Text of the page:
For everyone in the team, it was do-or-die time.

In your elimination match, you faced Rogue. How did you manage to defeat them so easily?

At that particular time, I think Rogue were in a bad mood and lacked momentum. They were one of the favourites to win the event, and they lost against They were probably surprised, I guess. I’m pretty sure that they were down mentally. But we also played pretty well and confidently, unlike in our first match against G2. We immediately fixed the issues that had cost us the match against G2, and for Rogue, that worked!

In the Grand Finals, you had to face G2 again. With their default win and after the overtime on Villa, how did you feel? What did you talk about after the map?

We felt pretty confident after the loss on Villa, because everybody knew that we just don’t play this map, and we got a 7-8 against one of the best teams on it. Our performance was based on simple experience and good communication, so it was pretty smooth for a map that we have played maybe two or three times since I joined. In my mind, it was like ‘Oh, it’s fine. We just got a 7-8 against G2 on Villa, it’ll be much easier for us on the next three maps’. After the map, Elemzje said: “Okay guys, we’ve got this. The next three maps are our HOME maps”. For everyone in the team, it was do-or-die time. You have to give everything, even if you’re down 0-2 in a Best-of-Five. I guess that’s what we did.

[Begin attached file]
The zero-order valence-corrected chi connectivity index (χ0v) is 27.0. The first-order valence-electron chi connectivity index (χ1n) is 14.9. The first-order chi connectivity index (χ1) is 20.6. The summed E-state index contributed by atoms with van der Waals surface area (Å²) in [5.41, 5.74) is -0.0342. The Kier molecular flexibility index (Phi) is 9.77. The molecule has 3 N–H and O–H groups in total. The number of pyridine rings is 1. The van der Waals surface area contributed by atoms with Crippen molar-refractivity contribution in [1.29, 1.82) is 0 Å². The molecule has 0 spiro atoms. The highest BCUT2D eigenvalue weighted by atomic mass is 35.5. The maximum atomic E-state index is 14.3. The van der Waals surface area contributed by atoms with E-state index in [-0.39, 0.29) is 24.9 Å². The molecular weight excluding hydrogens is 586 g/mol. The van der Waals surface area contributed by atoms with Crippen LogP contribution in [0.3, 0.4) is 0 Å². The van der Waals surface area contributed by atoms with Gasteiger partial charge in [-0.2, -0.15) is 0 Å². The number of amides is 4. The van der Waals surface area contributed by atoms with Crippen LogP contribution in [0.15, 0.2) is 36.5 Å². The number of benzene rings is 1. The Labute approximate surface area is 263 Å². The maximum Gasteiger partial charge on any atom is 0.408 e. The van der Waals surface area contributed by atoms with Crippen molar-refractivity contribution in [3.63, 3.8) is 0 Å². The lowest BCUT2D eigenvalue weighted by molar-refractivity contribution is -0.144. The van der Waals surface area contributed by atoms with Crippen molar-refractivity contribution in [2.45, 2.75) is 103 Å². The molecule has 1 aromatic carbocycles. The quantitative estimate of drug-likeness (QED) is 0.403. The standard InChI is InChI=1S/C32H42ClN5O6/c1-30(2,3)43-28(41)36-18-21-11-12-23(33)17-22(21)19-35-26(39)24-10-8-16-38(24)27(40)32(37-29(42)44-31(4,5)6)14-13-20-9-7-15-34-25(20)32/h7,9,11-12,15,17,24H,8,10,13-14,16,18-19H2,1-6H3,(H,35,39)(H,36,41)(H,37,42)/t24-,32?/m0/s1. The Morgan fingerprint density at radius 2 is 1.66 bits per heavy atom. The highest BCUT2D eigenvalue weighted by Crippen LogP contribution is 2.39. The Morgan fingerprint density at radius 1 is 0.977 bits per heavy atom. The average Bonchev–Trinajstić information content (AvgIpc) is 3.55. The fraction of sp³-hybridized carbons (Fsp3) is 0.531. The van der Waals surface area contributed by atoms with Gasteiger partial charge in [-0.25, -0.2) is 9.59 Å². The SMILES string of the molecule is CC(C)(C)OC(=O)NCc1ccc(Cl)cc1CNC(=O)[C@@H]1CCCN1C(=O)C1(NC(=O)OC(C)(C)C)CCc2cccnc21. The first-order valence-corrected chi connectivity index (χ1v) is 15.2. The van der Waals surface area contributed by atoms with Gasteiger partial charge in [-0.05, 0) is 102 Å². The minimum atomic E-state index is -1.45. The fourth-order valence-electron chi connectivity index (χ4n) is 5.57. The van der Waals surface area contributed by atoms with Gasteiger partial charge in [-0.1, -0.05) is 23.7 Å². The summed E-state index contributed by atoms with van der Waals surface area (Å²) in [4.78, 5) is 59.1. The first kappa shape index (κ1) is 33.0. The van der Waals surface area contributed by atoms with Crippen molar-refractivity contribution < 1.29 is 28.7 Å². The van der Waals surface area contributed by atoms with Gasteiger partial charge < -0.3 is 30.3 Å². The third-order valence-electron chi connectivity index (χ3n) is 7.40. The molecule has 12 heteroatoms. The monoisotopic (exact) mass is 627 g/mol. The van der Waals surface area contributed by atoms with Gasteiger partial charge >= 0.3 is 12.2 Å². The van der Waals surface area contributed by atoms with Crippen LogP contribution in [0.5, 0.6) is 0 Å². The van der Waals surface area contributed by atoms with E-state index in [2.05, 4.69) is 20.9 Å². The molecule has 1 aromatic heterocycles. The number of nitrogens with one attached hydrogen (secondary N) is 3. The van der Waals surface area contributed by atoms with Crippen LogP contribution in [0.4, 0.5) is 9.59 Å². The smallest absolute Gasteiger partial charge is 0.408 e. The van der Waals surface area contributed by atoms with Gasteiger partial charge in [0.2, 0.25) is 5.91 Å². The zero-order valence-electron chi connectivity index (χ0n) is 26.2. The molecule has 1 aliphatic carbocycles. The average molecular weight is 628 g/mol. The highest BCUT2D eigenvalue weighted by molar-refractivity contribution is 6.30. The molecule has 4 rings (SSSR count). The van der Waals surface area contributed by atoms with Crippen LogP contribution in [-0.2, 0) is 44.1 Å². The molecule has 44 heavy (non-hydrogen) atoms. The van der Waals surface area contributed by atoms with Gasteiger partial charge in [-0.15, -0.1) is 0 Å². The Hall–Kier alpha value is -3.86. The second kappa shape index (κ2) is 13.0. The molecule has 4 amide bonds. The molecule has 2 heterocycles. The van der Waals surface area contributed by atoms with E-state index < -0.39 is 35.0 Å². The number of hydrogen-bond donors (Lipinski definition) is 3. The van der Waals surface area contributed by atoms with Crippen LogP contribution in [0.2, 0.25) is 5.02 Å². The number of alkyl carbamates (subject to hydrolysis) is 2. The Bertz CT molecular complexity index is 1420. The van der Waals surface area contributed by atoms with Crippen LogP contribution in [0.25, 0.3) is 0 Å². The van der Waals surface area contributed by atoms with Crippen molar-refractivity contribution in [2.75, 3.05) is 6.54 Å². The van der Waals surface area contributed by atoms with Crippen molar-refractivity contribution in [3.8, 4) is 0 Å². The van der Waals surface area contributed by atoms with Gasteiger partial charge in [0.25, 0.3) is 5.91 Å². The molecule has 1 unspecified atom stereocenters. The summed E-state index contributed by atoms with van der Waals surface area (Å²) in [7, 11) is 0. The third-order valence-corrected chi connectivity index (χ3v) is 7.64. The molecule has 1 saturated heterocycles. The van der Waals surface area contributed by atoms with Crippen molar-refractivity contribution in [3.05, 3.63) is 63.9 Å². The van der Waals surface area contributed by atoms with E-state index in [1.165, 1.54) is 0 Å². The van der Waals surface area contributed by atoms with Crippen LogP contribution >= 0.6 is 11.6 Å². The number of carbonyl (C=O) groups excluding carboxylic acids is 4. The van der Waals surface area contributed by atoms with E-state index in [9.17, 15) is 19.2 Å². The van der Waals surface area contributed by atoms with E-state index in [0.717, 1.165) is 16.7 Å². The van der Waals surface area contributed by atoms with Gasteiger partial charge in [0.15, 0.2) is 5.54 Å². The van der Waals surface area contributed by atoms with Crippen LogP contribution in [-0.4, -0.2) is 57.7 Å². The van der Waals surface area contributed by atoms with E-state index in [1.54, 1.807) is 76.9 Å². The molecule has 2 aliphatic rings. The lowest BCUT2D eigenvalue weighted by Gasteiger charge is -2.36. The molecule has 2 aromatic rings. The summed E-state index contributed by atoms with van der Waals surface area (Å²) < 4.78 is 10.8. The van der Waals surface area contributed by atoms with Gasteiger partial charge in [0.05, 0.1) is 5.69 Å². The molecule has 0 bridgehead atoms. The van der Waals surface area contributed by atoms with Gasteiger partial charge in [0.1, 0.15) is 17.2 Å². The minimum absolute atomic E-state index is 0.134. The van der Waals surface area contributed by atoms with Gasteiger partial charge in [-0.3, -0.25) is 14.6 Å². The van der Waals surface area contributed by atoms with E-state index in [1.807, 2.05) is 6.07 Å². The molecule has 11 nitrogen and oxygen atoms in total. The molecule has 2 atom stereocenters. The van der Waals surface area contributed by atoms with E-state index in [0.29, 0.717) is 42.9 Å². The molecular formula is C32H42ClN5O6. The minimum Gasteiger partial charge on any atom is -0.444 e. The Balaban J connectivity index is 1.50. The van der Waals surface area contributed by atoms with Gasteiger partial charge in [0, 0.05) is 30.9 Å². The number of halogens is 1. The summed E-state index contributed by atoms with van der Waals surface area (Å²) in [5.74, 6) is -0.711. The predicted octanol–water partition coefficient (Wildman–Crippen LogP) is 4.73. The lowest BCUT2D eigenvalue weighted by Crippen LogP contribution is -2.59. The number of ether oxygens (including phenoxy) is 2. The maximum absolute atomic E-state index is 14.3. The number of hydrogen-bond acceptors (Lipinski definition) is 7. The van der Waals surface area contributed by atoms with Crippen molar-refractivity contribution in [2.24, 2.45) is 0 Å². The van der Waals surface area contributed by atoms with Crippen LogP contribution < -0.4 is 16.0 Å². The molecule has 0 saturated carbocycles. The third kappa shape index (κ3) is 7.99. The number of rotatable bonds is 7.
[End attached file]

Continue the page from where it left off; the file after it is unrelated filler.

Did you change anything to achieve the perfect reverse sweep against G2?

I don’t think that we changed anything in particular, the team spirit was just excellent. I mean, when we lost to G2 previously, it was because we didn’t play our game, and in the Grand Finals, we had identified our mistakes and were already performing like we were supposed to.

What does this Major victory mean for you? Does it feel less meaningful because it happened online?

It’s a result of a lot of concentrated work. I spent lots of time trying to achieve something like winning Pro League or a Major event. Now it happened with the Six Major EU. I’m pretty happy, even if it’s online. I mean - a title’s a title.

Finally, do you think of yourselves as the #1 team now? Do you believe that you can be similarly strong when offline events make a return?

I don’t think that we’re the #1 team right now. There are lots of teams with big potential, and in Europe, all teams can beat each other. We only know that we’re the #1 team in the tournament, but in the bigger picture, it’s hard to say. We know our potential as a team, and we can produce the same level of gameplay only if we play as a unit. So I’d say yes, we can be similarly strong again. But our biggest enemy is ourselves, so we have to take care of that at offline events.


Images via DreamHack

R6 Esports
Esports Calendar